I definitely recommend picking this album up if you appreciate hard rock, so long as you don't mind alot of the songs sounding so much alike.
"Slide it in", and "Slow and Easy" are without a doubt great rock anthems. CRANK THEM UP!!!
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5 of 6 people found the following review helpful
on August 3, 2009
Format: Audio CD
I love Slide it In and was stoked to see this release.....however a couple problems....why resequence the U.S. Version? What if Machine Head by Deep Purple was resequenced when it got the remaster treatment? Strange..also why leave off 2 songs from the UK version (Love Ain't No Stranger and Hungry for Love)then add a '97 acoustic Love Ain't No Stranger from Starkers...just doesn't fit...subsequently I had a buddy in Sweden send me the 2 missing tracks so I now have both versions complete...The great part is the b-side bonus track and the dvd..again w. Starkers footage but whatever...I'm a completist and this package fell short even though it still is incredible overall...the US Version really smokes and is interesting to hear the UK version and the differences....to me a totally different LP.....grab this cd no doubt but beware of the 'little' drawbacks.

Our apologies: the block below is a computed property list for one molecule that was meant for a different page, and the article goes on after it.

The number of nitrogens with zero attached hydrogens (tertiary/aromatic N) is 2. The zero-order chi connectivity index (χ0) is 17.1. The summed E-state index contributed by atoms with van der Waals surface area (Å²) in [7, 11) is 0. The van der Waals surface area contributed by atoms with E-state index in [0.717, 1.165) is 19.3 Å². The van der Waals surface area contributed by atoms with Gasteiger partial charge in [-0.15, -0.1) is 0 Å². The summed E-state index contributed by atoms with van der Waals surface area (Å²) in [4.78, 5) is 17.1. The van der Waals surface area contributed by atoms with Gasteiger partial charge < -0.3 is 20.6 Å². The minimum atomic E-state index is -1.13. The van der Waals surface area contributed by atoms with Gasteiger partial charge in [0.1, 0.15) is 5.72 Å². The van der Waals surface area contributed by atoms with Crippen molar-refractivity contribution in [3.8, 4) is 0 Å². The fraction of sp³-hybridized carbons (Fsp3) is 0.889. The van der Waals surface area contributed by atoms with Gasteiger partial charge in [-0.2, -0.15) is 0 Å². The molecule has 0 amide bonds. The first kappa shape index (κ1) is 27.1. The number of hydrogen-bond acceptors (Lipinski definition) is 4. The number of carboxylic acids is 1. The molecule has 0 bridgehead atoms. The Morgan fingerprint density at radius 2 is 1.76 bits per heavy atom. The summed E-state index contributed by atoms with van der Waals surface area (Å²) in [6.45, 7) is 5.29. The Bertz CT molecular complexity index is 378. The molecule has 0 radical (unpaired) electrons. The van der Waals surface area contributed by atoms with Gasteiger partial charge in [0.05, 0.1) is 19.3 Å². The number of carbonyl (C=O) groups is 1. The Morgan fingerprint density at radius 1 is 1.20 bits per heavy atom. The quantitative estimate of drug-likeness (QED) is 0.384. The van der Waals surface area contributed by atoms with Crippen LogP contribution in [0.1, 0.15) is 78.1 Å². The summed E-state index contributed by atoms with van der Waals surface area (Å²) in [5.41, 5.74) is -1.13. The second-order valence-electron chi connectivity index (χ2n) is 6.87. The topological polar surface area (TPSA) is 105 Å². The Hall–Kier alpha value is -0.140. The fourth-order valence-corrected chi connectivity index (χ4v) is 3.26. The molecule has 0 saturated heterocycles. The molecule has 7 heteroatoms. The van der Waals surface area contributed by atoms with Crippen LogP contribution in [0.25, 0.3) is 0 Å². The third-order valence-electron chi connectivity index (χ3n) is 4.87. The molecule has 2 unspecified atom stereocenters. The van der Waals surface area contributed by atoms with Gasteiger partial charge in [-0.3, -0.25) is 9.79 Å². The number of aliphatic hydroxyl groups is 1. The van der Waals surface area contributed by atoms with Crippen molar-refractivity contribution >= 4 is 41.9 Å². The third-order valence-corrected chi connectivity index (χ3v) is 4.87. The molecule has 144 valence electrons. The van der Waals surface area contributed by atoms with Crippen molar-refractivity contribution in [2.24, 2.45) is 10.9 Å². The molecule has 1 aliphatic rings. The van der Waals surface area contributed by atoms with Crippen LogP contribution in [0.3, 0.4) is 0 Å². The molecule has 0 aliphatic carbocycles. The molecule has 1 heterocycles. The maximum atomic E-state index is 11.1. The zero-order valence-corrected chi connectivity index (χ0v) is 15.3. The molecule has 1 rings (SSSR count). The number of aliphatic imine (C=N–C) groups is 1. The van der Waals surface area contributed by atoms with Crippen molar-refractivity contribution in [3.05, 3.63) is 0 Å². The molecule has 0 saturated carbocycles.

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5 of 6 people found the following review helpful
on July 7, 2003
Format: Audio CD
This is the version of Slide It In that was released in Europe & Canada only, prior to the US release. This release features Mel Galley & Mickey Moody on guitar with the US version including John Sykes & combinations of Moody & Galley. This version has a more blusey sound with John Lord's organ more prominent than on the US version. Listen to some of the solos as they differ from the one's recorded on the US release. A great hard rock album without all the overproduction. This is what a hard rock album should sound like not the pretty boy bands that call themselves rockers today!
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6 of 8 people found the following review helpful
on October 26, 2006
Format: Audio CD
Slide It In represents (to me at least) David Coverdale and Whitesnake at their peak. While this album didn't quite set any sales records when it initially came out back in 1984, word of mouth spread about it and it reached respectable gold status here in the states. After the self titled 1987 album blew things wide open, people would go back and check out Slide It In and push it's overall sales to double platinum.

As a few other reviewers have already mentioned, this album was originally recorded back in 1983 and came out in Britain first. On the advice however of Whitesnake's new A&R rep with their new lable Geffen, David Coverdale would re-mix the album, add some flashier guitar parts on the tracks and re-sequence the song listing.

I have never heard the original British version, but most Whitesnake fans seem to agree that it's the superior version compared to the American version.